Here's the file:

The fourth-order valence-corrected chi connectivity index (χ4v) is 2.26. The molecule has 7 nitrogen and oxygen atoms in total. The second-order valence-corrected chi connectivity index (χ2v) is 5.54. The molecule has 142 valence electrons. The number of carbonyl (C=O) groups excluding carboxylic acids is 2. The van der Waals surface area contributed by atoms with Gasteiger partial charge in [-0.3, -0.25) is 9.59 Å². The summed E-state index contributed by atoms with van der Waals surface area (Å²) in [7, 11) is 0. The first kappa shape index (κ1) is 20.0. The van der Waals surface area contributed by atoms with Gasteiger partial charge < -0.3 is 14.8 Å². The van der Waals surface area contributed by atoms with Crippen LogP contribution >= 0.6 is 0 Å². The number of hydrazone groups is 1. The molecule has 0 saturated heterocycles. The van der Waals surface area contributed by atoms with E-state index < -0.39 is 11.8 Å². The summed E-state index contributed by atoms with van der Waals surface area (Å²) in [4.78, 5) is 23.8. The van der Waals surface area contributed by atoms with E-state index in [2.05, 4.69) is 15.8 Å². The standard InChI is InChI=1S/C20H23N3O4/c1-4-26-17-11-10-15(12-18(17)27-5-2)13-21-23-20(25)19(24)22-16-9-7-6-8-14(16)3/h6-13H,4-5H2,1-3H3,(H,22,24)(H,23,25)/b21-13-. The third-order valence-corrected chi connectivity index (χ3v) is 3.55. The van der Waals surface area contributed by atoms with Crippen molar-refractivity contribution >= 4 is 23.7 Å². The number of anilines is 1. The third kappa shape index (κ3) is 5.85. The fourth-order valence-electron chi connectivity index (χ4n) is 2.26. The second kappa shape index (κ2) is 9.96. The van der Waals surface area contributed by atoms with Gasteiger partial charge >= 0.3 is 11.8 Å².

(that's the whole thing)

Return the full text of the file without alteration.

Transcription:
The fourth-order valence-corrected chi connectivity index (χ4v) is 2.26. The molecule has 7 nitrogen and oxygen atoms in total. The second-order valence-corrected chi connectivity index (χ2v) is 5.54. The molecule has 142 valence electrons. The number of carbonyl (C=O) groups excluding carboxylic acids is 2. The van der Waals surface area contributed by atoms with Gasteiger partial charge in [-0.3, -0.25) is 9.59 Å². The summed E-state index contributed by atoms with van der Waals surface area (Å²) in [7, 11) is 0. The first kappa shape index (κ1) is 20.0. The van der Waals surface area contributed by atoms with Gasteiger partial charge < -0.3 is 14.8 Å². The van der Waals surface area contributed by atoms with Crippen LogP contribution >= 0.6 is 0 Å². The number of hydrazone groups is 1. The molecule has 0 saturated heterocycles. The van der Waals surface area contributed by atoms with E-state index < -0.39 is 11.8 Å². The summed E-state index contributed by atoms with van der Waals surface area (Å²) in [4.78, 5) is 23.8. The van der Waals surface area contributed by atoms with E-state index in [2.05, 4.69) is 15.8 Å². The standard InChI is InChI=1S/C20H23N3O4/c1-4-26-17-11-10-15(12-18(17)27-5-2)13-21-23-20(25)19(24)22-16-9-7-6-8-14(16)3/h6-13H,4-5H2,1-3H3,(H,22,24)(H,23,25)/b21-13-. The third-order valence-corrected chi connectivity index (χ3v) is 3.55. The van der Waals surface area contributed by atoms with Crippen molar-refractivity contribution >= 4 is 23.7 Å². The number of anilines is 1. The third kappa shape index (κ3) is 5.85. The fourth-order valence-electron chi connectivity index (χ4n) is 2.26. The second kappa shape index (κ2) is 9.96. The van der Waals surface area contributed by atoms with Gasteiger partial charge >= 0.3 is 11.8 Å².